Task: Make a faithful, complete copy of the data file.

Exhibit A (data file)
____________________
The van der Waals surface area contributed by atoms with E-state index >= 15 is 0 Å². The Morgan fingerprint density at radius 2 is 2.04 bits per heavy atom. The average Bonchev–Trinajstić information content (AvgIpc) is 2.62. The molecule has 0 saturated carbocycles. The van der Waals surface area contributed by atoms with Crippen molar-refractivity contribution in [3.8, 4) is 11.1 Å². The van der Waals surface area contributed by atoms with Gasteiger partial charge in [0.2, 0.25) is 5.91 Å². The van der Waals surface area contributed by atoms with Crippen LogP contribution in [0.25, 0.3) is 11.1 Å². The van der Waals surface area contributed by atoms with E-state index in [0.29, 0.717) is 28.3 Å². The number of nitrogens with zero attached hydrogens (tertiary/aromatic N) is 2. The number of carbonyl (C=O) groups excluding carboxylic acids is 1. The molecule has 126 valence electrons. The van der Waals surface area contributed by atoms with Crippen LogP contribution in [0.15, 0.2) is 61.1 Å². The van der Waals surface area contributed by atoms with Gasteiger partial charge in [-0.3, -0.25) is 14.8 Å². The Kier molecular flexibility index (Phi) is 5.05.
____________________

The van der Waals surface area contributed by atoms with E-state index >= 15 is 0 Å². The Morgan fingerprint density at radius 2 is 2.04 bits per heavy atom. The average Bonchev–Trinajstić information content (AvgIpc) is 2.62. The molecule has 0 saturated carbocycles. The van der Waals surface area contributed by atoms with Crippen molar-refractivity contribution in [3.8, 4) is 11.1 Å². The van der Waals surface area contributed by atoms with Gasteiger partial charge in [0.2, 0.25) is 5.91 Å². The van der Waals surface area contributed by atoms with Crippen LogP contribution in [0.25, 0.3) is 11.1 Å². The van der Waals surface area contributed by atoms with E-state index in [0.29, 0.717) is 28.3 Å². The number of nitrogens with zero attached hydrogens (tertiary/aromatic N) is 2. The number of carbonyl (C=O) groups excluding carboxylic acids is 1. The molecule has 126 valence electrons. The van der Waals surface area contributed by atoms with Crippen LogP contribution in [0.15, 0.2) is 61.1 Å². The van der Waals surface area contributed by atoms with Gasteiger partial charge in [-0.3, -0.25) is 14.8 Å². The Kier molecular flexibility index (Phi) is 5.05.